### Multiple Decorators

You can chain decorators. For example, you could use decorators to wrap the text returned from a function in HTML tags — though I wouldn’t recommend it; use a template engine instead. In any case:

def b(fn):
return lambda s: '<b>%s</b>' % fn(s)

def em(fn):
return lambda s: '<em>%s</em>' % fn(s)

@b
@em
def greet(name):
return 'Hello, %s!' % name

Then, calling greet('world') will return:

<b><em>Hello, world!</em></b>

Note that the decorators are applied in order, bottom to top; the function is first wrapped by em, and then the result is wrapped in b. Failing to put decorators in the correct order can cause confusing, difficult-to-trace errors.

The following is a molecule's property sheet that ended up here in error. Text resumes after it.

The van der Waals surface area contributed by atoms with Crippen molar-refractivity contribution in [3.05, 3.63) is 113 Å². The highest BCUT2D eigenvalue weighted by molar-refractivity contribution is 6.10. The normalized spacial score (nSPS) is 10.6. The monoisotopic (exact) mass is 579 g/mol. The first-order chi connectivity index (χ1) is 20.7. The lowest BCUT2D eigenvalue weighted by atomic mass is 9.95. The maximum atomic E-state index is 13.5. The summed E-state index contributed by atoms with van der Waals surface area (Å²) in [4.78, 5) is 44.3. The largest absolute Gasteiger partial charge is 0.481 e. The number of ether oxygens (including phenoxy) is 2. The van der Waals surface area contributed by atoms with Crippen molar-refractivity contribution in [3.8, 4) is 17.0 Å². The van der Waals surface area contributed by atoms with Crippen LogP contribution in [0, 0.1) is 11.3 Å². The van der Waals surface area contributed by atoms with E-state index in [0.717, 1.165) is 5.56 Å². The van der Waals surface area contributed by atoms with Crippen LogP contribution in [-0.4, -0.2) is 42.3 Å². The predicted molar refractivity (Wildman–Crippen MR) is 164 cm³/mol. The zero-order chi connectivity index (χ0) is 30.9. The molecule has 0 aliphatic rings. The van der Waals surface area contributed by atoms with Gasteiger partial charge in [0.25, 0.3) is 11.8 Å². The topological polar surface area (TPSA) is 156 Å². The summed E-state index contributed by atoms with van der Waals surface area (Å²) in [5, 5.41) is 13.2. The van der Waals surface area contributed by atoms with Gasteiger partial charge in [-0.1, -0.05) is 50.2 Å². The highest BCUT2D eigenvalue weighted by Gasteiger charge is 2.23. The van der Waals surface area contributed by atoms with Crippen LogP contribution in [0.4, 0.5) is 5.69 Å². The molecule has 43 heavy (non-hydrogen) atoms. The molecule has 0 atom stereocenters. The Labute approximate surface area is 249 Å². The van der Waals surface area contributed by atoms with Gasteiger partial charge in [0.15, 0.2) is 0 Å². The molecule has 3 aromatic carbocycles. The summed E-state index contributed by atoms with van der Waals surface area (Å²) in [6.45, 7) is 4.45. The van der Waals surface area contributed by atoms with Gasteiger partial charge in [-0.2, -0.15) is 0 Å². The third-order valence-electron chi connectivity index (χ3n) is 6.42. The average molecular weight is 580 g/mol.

### Decorators with Arguments

Sometimes, you might want to pass arguments to the decorator function along with the new function to decorate. For example, you might want to abstract the HTML tag-wrapping decorators b and em in the previous example into a generic tag_wrap decorator that takes the tag as an extra argument, so we don’t have to have separate decorators for every HTML tag. Unfortunately, you can’t do that. However, you can do something that looks like you’re passing arguments to a decorator, and has a similar effect: you can write a function that takes arguments and returns a generator function:

def tag_wrap(tag):
def decorator(fn):
def inner(s):
return '<%s>%s' % (fn(s), tag)
return inner
return decorator

@tag_wrap('b')
@tag_wrap('em')
def greet(name):
return 'Hello, %s!' % name

print(greet('world'))

The result of this example is the same as that of the previous one.